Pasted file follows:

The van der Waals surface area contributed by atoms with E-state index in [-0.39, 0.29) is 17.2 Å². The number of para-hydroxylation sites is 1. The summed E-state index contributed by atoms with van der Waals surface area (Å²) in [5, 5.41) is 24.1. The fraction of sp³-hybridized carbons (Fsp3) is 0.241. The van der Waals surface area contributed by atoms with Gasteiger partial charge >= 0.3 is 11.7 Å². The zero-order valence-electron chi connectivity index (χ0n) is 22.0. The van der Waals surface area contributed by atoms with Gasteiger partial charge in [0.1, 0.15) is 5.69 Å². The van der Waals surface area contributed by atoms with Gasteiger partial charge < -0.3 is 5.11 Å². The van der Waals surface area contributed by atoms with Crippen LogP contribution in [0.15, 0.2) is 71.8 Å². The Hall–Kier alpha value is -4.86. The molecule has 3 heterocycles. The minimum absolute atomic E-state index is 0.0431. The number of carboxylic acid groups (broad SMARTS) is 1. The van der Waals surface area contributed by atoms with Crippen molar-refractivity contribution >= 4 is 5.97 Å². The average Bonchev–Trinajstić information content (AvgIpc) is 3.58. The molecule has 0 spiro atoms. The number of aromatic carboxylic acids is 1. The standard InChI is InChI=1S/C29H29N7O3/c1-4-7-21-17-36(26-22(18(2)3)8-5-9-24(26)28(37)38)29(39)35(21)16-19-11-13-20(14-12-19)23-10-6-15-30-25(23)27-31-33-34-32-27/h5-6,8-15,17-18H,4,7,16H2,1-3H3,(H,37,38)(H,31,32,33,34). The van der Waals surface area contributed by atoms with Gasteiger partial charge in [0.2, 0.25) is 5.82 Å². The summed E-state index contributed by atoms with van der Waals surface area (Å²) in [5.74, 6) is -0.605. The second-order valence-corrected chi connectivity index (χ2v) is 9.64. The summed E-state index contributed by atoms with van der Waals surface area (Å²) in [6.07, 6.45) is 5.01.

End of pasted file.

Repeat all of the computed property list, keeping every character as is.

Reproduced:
The van der Waals surface area contributed by atoms with E-state index in [-0.39, 0.29) is 17.2 Å². The number of para-hydroxylation sites is 1. The summed E-state index contributed by atoms with van der Waals surface area (Å²) in [5, 5.41) is 24.1. The fraction of sp³-hybridized carbons (Fsp3) is 0.241. The van der Waals surface area contributed by atoms with Gasteiger partial charge >= 0.3 is 11.7 Å². The zero-order valence-electron chi connectivity index (χ0n) is 22.0. The van der Waals surface area contributed by atoms with Gasteiger partial charge in [0.1, 0.15) is 5.69 Å². The van der Waals surface area contributed by atoms with Gasteiger partial charge < -0.3 is 5.11 Å². The van der Waals surface area contributed by atoms with Crippen LogP contribution in [0.15, 0.2) is 71.8 Å². The Hall–Kier alpha value is -4.86. The molecule has 3 heterocycles. The minimum absolute atomic E-state index is 0.0431. The number of carboxylic acid groups (broad SMARTS) is 1. The van der Waals surface area contributed by atoms with Crippen molar-refractivity contribution >= 4 is 5.97 Å². The average Bonchev–Trinajstić information content (AvgIpc) is 3.58. The molecule has 0 spiro atoms. The number of aromatic carboxylic acids is 1. The standard InChI is InChI=1S/C29H29N7O3/c1-4-7-21-17-36(26-22(18(2)3)8-5-9-24(26)28(37)38)29(39)35(21)16-19-11-13-20(14-12-19)23-10-6-15-30-25(23)27-31-33-34-32-27/h5-6,8-15,17-18H,4,7,16H2,1-3H3,(H,37,38)(H,31,32,33,34). The van der Waals surface area contributed by atoms with Gasteiger partial charge in [0.2, 0.25) is 5.82 Å². The summed E-state index contributed by atoms with van der Waals surface area (Å²) in [5.74, 6) is -0.605. The second-order valence-corrected chi connectivity index (χ2v) is 9.64. The summed E-state index contributed by atoms with van der Waals surface area (Å²) in [6.07, 6.45) is 5.01.